Frozen-Harvested, Sweet Ice Wines

Anthony Pierpont is a veteran Minnesota business executive involved in real estate and commercial loans. A wine aficionado, Anthony Pierpont has a taste for sweet dessert wines, including ice wines.

Ice wines are produced primarily in countries in the northern latitudes, such as Canada and Germany (where they are known as eiswein). Long after the traditional harvest season has ended, grapes grown for ice wine are left on the vine. These include varietals such as Gewürztraminer, Riesling, and Sylvaner. During the deep winter months of December, January, and February, these grapes freeze and shrink, which creates a high concentration of acids and sugars and brings out an intense fruit flavor. Ice wine harvests are notoriously unpredictable, however, as a number of predators and molds threaten the grapes during the extra months they stay on the vine. In addition, an unusually warm winter (when temperatures do not dip below 20 degrees centigrade) can destroy the entire harvest. At harvest time, speed is of the essence, because the sugary juice essence is extracted and the water left behind in the form of ice. Once fermented, ice wines gain a silky texture and offer a concentrated sweetness that retains the essential flavor of the original fruit. Mr. Pierpont’s favorite ice wines come from Canada’s Inniskillin winery and America’s Casa Larga-Fiori Delle Stelle winery, which produces a Vidal Blanc vintage in the Finger Lakes region.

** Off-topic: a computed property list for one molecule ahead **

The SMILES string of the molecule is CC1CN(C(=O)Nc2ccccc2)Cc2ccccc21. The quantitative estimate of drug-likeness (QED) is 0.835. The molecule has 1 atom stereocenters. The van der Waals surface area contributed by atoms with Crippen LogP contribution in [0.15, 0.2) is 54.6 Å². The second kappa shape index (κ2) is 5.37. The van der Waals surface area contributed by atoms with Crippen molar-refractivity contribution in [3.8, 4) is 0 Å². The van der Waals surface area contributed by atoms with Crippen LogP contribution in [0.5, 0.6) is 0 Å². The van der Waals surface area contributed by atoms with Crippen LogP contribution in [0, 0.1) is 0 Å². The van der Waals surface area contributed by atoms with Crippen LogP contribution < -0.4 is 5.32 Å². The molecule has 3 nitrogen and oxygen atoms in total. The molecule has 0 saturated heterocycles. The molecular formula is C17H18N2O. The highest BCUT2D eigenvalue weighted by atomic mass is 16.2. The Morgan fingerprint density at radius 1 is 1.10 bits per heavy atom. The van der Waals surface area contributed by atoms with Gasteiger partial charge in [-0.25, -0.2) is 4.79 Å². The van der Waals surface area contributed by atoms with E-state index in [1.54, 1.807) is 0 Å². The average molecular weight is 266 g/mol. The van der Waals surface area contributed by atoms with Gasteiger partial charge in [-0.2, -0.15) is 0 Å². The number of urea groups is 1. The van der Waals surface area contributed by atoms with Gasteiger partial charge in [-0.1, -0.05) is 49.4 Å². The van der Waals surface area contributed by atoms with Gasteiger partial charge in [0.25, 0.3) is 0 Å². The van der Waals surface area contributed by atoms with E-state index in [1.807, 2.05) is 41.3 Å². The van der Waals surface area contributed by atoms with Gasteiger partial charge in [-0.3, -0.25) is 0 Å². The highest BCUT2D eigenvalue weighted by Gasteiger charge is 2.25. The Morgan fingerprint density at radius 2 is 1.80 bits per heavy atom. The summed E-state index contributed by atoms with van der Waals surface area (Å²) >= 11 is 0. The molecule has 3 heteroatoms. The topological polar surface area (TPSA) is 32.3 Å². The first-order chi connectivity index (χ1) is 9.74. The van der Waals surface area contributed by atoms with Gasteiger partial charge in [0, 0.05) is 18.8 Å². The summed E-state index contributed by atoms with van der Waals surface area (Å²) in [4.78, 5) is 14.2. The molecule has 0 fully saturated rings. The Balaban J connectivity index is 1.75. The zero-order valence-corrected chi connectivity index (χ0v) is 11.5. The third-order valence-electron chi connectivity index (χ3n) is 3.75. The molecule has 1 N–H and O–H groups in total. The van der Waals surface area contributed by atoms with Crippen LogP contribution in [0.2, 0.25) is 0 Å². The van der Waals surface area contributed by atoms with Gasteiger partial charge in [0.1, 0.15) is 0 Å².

Anthony Pierpont, ice wine

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